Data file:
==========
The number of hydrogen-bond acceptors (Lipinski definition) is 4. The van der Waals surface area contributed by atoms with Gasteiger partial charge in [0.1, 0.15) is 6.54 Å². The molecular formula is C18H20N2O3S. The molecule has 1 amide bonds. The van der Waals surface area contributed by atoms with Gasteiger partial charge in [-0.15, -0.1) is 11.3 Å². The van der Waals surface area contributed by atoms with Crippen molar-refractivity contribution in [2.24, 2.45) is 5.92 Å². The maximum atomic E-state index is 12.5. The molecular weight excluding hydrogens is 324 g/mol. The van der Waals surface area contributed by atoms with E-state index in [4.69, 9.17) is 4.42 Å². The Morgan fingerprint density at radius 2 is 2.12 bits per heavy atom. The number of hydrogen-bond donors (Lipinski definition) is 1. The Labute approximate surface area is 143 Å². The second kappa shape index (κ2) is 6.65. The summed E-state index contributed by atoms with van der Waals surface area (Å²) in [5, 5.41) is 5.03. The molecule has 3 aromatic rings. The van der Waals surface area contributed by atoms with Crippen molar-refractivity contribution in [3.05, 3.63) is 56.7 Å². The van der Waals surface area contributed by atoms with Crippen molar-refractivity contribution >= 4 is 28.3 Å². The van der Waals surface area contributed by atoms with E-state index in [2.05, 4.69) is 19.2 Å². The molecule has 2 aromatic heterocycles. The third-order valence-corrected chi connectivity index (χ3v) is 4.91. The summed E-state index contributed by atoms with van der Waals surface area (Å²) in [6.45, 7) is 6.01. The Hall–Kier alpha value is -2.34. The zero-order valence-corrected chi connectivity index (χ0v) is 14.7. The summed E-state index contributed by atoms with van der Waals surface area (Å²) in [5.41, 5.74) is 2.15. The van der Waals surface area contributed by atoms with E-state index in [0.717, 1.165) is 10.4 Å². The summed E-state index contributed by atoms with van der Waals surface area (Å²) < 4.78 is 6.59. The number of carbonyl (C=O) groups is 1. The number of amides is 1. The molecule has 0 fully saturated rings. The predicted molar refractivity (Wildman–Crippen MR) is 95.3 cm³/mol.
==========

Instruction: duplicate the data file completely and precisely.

The number of hydrogen-bond acceptors (Lipinski definition) is 4. The van der Waals surface area contributed by atoms with Gasteiger partial charge in [0.1, 0.15) is 6.54 Å². The molecular formula is C18H20N2O3S. The molecule has 1 amide bonds. The van der Waals surface area contributed by atoms with Gasteiger partial charge in [-0.15, -0.1) is 11.3 Å². The van der Waals surface area contributed by atoms with Crippen molar-refractivity contribution in [2.24, 2.45) is 5.92 Å². The maximum atomic E-state index is 12.5. The molecular weight excluding hydrogens is 324 g/mol. The van der Waals surface area contributed by atoms with E-state index in [4.69, 9.17) is 4.42 Å². The Morgan fingerprint density at radius 2 is 2.12 bits per heavy atom. The number of hydrogen-bond donors (Lipinski definition) is 1. The Labute approximate surface area is 143 Å². The second kappa shape index (κ2) is 6.65. The summed E-state index contributed by atoms with van der Waals surface area (Å²) in [5, 5.41) is 5.03. The molecule has 3 aromatic rings. The van der Waals surface area contributed by atoms with Crippen molar-refractivity contribution in [3.05, 3.63) is 56.7 Å². The van der Waals surface area contributed by atoms with Crippen molar-refractivity contribution >= 4 is 28.3 Å². The van der Waals surface area contributed by atoms with E-state index in [2.05, 4.69) is 19.2 Å². The molecule has 2 aromatic heterocycles. The third-order valence-corrected chi connectivity index (χ3v) is 4.91. The summed E-state index contributed by atoms with van der Waals surface area (Å²) in [6.45, 7) is 6.01. The Hall–Kier alpha value is -2.34. The zero-order valence-corrected chi connectivity index (χ0v) is 14.7. The summed E-state index contributed by atoms with van der Waals surface area (Å²) in [5.41, 5.74) is 2.15. The van der Waals surface area contributed by atoms with E-state index in [0.717, 1.165) is 10.4 Å². The summed E-state index contributed by atoms with van der Waals surface area (Å²) < 4.78 is 6.59. The number of carbonyl (C=O) groups is 1. The number of amides is 1. The molecule has 0 fully saturated rings. The predicted molar refractivity (Wildman–Crippen MR) is 95.3 cm³/mol.